Wernicke-Korsakoff syndrome is a condition that involves the presence of two related
disorders: Wernicke’s encephalopathy and Korsakoff syndrome.
Wernicke-Korsakoff syndrome is typically linked to alcoholism, although alcohol consumption
is not always a factor.
Patients suffering from Wernicke’s encephalopathy commonly experience confusion and disorientation,
but may also display eye movement disturbances and movement and gait abnormalities.
Korsakoff’s syndrome appears in patients who do not completely recover from Wernicke’s
It involves extensive memory deficits as well as a number of other cognitive and behavioral
Korsakoff’s patients typically have a severely impaired ability to form new memories, although
the recall of previously formed memories is also affected.
Wernicke-Korsakoff syndrome is caused by a deficiency in the vitamin thiamine, also known
as vitamin B1.
Thiamine is an essential nutrient, and a thiamine deficiency can impair processes like the utilization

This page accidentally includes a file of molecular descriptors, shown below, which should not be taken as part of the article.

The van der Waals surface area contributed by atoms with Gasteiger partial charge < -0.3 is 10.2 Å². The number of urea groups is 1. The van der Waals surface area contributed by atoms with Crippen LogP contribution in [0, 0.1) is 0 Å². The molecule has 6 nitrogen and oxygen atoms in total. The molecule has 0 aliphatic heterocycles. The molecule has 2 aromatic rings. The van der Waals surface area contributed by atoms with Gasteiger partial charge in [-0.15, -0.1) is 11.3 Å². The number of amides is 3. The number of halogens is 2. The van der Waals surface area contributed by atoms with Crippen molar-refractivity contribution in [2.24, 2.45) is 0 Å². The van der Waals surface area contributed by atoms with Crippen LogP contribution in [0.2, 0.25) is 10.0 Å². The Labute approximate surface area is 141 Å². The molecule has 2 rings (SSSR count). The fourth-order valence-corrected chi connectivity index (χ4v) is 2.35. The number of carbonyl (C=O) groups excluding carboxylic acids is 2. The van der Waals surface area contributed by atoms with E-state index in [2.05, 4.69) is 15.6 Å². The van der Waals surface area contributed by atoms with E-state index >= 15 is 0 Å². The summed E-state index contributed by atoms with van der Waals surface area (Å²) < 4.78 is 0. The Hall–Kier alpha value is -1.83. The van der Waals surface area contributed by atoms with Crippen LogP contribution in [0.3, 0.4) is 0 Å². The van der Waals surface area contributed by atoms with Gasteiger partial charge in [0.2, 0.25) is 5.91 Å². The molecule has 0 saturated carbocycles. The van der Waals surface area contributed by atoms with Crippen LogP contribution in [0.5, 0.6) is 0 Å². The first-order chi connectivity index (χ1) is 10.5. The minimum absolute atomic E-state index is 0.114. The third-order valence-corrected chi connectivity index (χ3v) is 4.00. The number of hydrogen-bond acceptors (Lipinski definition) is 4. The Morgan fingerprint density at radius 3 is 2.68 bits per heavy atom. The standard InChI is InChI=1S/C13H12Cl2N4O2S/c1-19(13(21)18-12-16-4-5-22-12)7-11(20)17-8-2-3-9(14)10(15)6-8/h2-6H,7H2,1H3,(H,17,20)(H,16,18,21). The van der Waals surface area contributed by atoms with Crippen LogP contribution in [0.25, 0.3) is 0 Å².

of carbohydrates for energy, impacting all organs of the body.
The brain, however, is especially affected, as thiamine deficiency can disrupt processes
like the synthesis of neurotransmitters, maintenance of membrane potential, and myelination.
Alcohol consumption can interfere with thiamine in a number of ways, such as by impairing
its absorption from the small intestine, affecting its transport into the brain, and disrupting
Within a matter of weeks, thiamine deficiency can result in damage to the brain that is
linked to the symptoms mentioned earlier.
Common areas that are affected include the mammillary bodies and hypothalamus, thalamus,
cerebellum, cortex, and brainstem.
In order to minimize negative effects on the brain, when Wernicke’s encephalopathy is
suspected, patients are treated with thiamine supplementation.
When done promptly, this may lead to a full recovery, but when treatment is delayed patients
may die or progress to Korsakoff’s syndrome, and Korsakoff’s syndrome is generally considered